Is it a Good Idea to Pay off your mortgage, Yes or No?
Should You Pay off your mortgage?
Q: I’m in my late 50s. My highest priority goal for retirement is to own my home, with no mortgage payment. Is that a valid, fiscally sound objective? — Bill Slayton, Centreville, Va.
A: Being debt-free in retirement has its advantages. “I’ve never met anyone who complained about not having a mortgage payment,” says Don St. Clair, a certified financial planner with St. Clair Financial in Roseville, Calf.
Pay Off Your Mortgage, But getting there might be more costly than you think, particularly if you’re not already maximizing your contributions to your retirement accounts. “For instance, you may not want to forgo contributing to your company’s 401(k) plan in favor of accelerating your mortgage payments, especially if doing so means missing out on matching contributions,” says St. Clair.
Pay off your mortgage and depending on your marginal tax bracket, St. Clair says you may find saving on taxes, say at 25%, more beneficial than paying off 4% to 5% tax-deductible debt. “There’s a reason the government limits the amount we can put into 401(k)s, Roth IRAs and the like,” says St. Clair. “So be careful not to look that particular gift horse in the mouth.”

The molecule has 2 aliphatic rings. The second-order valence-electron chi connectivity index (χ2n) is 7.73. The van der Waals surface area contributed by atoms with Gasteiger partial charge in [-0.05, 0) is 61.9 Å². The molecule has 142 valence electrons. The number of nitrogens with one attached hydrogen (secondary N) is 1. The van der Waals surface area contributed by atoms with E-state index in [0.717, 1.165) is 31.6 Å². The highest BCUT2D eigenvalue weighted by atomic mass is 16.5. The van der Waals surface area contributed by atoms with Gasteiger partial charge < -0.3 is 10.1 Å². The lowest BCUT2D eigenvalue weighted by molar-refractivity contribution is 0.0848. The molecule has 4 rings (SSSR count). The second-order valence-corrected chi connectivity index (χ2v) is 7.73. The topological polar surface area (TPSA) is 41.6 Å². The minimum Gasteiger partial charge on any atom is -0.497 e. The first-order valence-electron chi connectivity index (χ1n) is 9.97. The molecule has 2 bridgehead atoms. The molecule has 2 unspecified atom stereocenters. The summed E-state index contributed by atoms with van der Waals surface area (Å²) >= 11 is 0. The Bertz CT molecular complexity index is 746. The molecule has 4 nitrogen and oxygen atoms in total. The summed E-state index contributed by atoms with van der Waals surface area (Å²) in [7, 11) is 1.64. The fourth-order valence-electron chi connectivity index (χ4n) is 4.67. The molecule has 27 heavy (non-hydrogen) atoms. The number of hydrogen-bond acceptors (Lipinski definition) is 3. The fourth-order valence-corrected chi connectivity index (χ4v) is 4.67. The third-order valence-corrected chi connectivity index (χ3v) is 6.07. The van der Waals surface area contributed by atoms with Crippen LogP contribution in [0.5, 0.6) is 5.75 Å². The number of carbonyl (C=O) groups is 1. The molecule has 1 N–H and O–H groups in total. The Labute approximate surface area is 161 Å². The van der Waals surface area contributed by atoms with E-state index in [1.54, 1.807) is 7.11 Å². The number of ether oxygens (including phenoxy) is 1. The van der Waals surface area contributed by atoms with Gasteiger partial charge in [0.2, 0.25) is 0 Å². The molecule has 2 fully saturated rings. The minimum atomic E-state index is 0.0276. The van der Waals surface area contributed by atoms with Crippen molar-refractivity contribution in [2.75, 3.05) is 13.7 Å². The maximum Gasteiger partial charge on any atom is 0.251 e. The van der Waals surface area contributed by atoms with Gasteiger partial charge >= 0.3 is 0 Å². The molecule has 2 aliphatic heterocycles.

Pay Off Your Mortgage
Consider, too, what percentage of expenses housing will be for you in retirement. At present, housing costs — which could include mortgage debt, insurance, real estate taxes and maintenance — represent a little more than one-third of total expenses for retirees. That’s a lot to spend on housing, especially in retirement when you have to depend on income from assets and pensions, instead of work.
So, assuming that you’re already contributing the maximum possible to your various retirement accounts and that you have the cash flow to do so, paying down your mortgage before retirement could be a fiscally sound objective. Among other things it will reduce the amount of income you have to devote to housing in retirement. Plus, it will put you in a position to use a reverse mortgage at some point to tap into the equity in your house for living expenses in retirement.
Robert Powell is editor of Retirement Weekly
Home Owner Tips from the Kedersha Group. Eileen and William Kedersha, Sotheby Fort Lauderdale Agents